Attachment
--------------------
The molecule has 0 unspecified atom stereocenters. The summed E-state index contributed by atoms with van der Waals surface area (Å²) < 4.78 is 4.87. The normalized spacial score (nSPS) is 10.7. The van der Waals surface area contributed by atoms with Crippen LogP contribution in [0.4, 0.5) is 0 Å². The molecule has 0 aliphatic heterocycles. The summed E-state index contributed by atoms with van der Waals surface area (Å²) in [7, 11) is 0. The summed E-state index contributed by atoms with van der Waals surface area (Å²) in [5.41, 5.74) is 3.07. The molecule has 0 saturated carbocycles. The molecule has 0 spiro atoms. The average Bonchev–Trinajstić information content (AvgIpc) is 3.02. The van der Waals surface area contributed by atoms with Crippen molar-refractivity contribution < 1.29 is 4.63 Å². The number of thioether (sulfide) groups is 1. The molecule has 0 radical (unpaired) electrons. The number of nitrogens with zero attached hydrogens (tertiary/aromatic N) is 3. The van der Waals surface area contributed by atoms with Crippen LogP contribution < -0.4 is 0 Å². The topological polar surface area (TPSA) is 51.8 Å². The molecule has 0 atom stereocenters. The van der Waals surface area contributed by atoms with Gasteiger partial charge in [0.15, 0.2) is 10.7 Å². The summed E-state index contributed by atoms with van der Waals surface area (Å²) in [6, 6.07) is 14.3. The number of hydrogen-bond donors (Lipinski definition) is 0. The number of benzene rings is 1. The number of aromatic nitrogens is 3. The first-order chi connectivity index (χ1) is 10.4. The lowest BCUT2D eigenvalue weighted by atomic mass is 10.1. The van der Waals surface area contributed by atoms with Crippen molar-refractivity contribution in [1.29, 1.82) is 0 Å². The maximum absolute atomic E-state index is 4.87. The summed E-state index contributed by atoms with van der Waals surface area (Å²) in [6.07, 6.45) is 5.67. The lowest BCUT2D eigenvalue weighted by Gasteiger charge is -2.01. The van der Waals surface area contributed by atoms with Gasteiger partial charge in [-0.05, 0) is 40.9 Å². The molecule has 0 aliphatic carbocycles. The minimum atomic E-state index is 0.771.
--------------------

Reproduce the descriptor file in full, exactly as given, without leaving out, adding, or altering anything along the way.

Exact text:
The molecule has 0 unspecified atom stereocenters. The summed E-state index contributed by atoms with van der Waals surface area (Å²) < 4.78 is 4.87. The normalized spacial score (nSPS) is 10.7. The van der Waals surface area contributed by atoms with Crippen LogP contribution in [0.4, 0.5) is 0 Å². The molecule has 0 aliphatic heterocycles. The summed E-state index contributed by atoms with van der Waals surface area (Å²) in [7, 11) is 0. The summed E-state index contributed by atoms with van der Waals surface area (Å²) in [5.41, 5.74) is 3.07. The molecule has 0 saturated carbocycles. The molecule has 0 spiro atoms. The average Bonchev–Trinajstić information content (AvgIpc) is 3.02. The van der Waals surface area contributed by atoms with Crippen molar-refractivity contribution < 1.29 is 4.63 Å². The number of thioether (sulfide) groups is 1. The molecule has 0 radical (unpaired) electrons. The number of nitrogens with zero attached hydrogens (tertiary/aromatic N) is 3. The van der Waals surface area contributed by atoms with Crippen LogP contribution < -0.4 is 0 Å². The topological polar surface area (TPSA) is 51.8 Å². The molecule has 0 atom stereocenters. The van der Waals surface area contributed by atoms with Gasteiger partial charge in [0.15, 0.2) is 10.7 Å². The summed E-state index contributed by atoms with van der Waals surface area (Å²) in [6, 6.07) is 14.3. The number of hydrogen-bond donors (Lipinski definition) is 0. The number of benzene rings is 1. The number of aromatic nitrogens is 3. The first-order chi connectivity index (χ1) is 10.4. The lowest BCUT2D eigenvalue weighted by atomic mass is 10.1. The van der Waals surface area contributed by atoms with Crippen molar-refractivity contribution in [1.29, 1.82) is 0 Å². The maximum absolute atomic E-state index is 4.87. The summed E-state index contributed by atoms with van der Waals surface area (Å²) in [6.07, 6.45) is 5.67. The lowest BCUT2D eigenvalue weighted by Gasteiger charge is -2.01. The van der Waals surface area contributed by atoms with Gasteiger partial charge in [-0.05, 0) is 40.9 Å². The molecule has 0 aliphatic carbocycles. The minimum atomic E-state index is 0.771.